USS Golet

USS Golet (SS-361), a Gato-class submarine, was the only ship of the United States Navy to be named for the golet, a California trout. Her keel was laid down by the Manitowoc Shipbuilding Company of Manitowoc, Wisconsin. She was launched on 1 August 1943 sponsored by Mrs. Wiley, wife of United States Senator Alexander Wiley of Wisconsin, and commissioned on 30 November 1943 with Lieutenant Commander James M. Clement in command.

USS Golet (SS-361)
United States
Builder: Manitowoc Shipbuilding Company, Manitowoc, Wisconsin[1]
Laid down: 27 January 1943[1]
Launched: 1 August 1943[1]
Commissioned: 30 November 1943[1]
Fate: Sunk by Japanese vessels northwest of Honshū, 14 June 1944. All 82 crew lost[2]
General characteristics
Class and type: Gato-class diesel-electric submarine[3]
  • 1,525 tons (1,549 t) surfaced[2]
  • 2,424 tons (2,460 t) submerged[2]
Length: 311 ft 9 in (95.02 m)[2]
Beam: 27 ft 3 in (8.31 m)[2]
Draft: 17 ft 0 in (5.18 m) maximum[2]
  • 20.25 knots (23.30 mph; 37.50 km/h) surfaced[7]
  • 8.75 knots (10.07 mph; 16.21 km/h) submerged[7]
Range: 11,000 nautical miles (13,000 mi; 20,000 km) surfaced at 10 knots (12 mph; 19 km/h)[8]
  • 48 hours at 2 knots (2.3 mph; 3.7 km/h) submerged[8]
  • 75 days on patrol
Test depth: 300 ft (90 m)[8]
  • 6 officers, 54 enlisted[8] (peace)
  • 80-85 (war)[7]

Golet was initially ordered with the Balao-class. However, Manitowoc did not receive the drawings for this class from Electric Boat in time to build SS-361 through SS-364 to the new design, so they were built as Gato class. Thus, in some references, these boats are listed with the Balao class.[9]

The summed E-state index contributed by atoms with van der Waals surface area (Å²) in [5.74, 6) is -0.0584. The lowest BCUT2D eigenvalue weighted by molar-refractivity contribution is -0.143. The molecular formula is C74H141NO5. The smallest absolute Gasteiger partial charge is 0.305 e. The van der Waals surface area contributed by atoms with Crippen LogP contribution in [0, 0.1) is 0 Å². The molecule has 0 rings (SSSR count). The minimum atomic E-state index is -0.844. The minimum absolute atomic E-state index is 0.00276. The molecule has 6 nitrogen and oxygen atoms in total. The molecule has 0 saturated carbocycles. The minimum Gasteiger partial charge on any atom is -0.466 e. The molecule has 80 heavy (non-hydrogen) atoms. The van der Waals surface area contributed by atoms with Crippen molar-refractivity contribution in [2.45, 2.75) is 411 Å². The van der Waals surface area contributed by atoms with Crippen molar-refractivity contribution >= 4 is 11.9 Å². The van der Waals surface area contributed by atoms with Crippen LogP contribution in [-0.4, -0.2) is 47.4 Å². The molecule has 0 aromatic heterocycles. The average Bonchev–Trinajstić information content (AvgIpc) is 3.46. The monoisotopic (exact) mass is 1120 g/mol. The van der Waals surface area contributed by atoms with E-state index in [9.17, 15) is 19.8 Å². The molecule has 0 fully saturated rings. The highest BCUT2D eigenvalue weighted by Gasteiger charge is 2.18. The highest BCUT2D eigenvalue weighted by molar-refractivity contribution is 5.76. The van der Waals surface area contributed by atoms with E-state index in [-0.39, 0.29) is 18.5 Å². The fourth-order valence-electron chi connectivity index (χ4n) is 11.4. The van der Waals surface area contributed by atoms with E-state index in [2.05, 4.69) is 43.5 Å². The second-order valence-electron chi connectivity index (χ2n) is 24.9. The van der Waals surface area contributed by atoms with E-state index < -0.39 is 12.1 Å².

Golet departed Manitowoc 19 December 1943 via the Mississippi River for New Orleans, Louisiana, arriving 28 December. After shakedown training at Panama and final battle practice in Hawaiian waters, she departed Pearl Harbor on 18 March 1944 for her maiden war patrol off the Kurile Islands chain, Southern Hokkaidō and Eastern Honshū, Japan. Severe combinations of fog, rain, and ice were encountered and only one ship worth a torpedo came into view. This enemy proved too fast for Golet to close to torpedo range; she returned to Midway Island on 3 May 1944.

Lieutenant Commander James S. Clark took command of Golet, departed Midway Island on 28 May 1944 to patrol off northern Honshū, Japan, and was never heard from again.

Golet had been scheduled to depart her area on 5 July and was expected at Midway Island about 12 July or 13 July. She failed to acknowledge a message sent her on 9 July and was presumed lost 26 July 1944.

Japanese antisubmarine records available after the war revealed that Golet was the probable victim of a Japanese antisubmarine attack made 14 June 1944. These records mention that the attack brought up cork, rafts, and other debris and a heavy pool of oil, all evidence of the sinking of a submarine. See also List of U.S. Navy losses in World War II.

See also


  1. Friedman, Norman (1995). U.S. Submarines Through 1945: An Illustrated Design History. Annapolis, Maryland: United States Naval Institute. pp. 285–304. ISBN 1-55750-263-3.
  2. Bauer, K. Jack; Roberts, Stephen S. (1991). Register of Ships of the U.S. Navy, 1775-1990: Major Combatants. Westport, Connecticut: Greenwood Press. pp. 271–273. ISBN 0-313-26202-0.
  3. Lenton, H. T. American Submarines (Doubleday, 1973), p.78.
  4. Bauer, K. Jack; Roberts, Stephen S. (1991). Register of Ships of the U.S. Navy, 1775–1990: Major Combatants. Westport, Connecticut: Greenwood Press. pp. 275–280. ISBN 978-0-313-26202-9.
  5. U.S. Submarines Through 1945 p. 261
  6. U.S. Submarines Through 1945 pp. 305–311
  7. Lenton, p.79.
  8. U.S. Submarines Through 1945 pp. 305-311
  9. Friedman 1995, p. 209

This article incorporates text from the public domain Dictionary of American Naval Fighting Ships. The entry can be found here.

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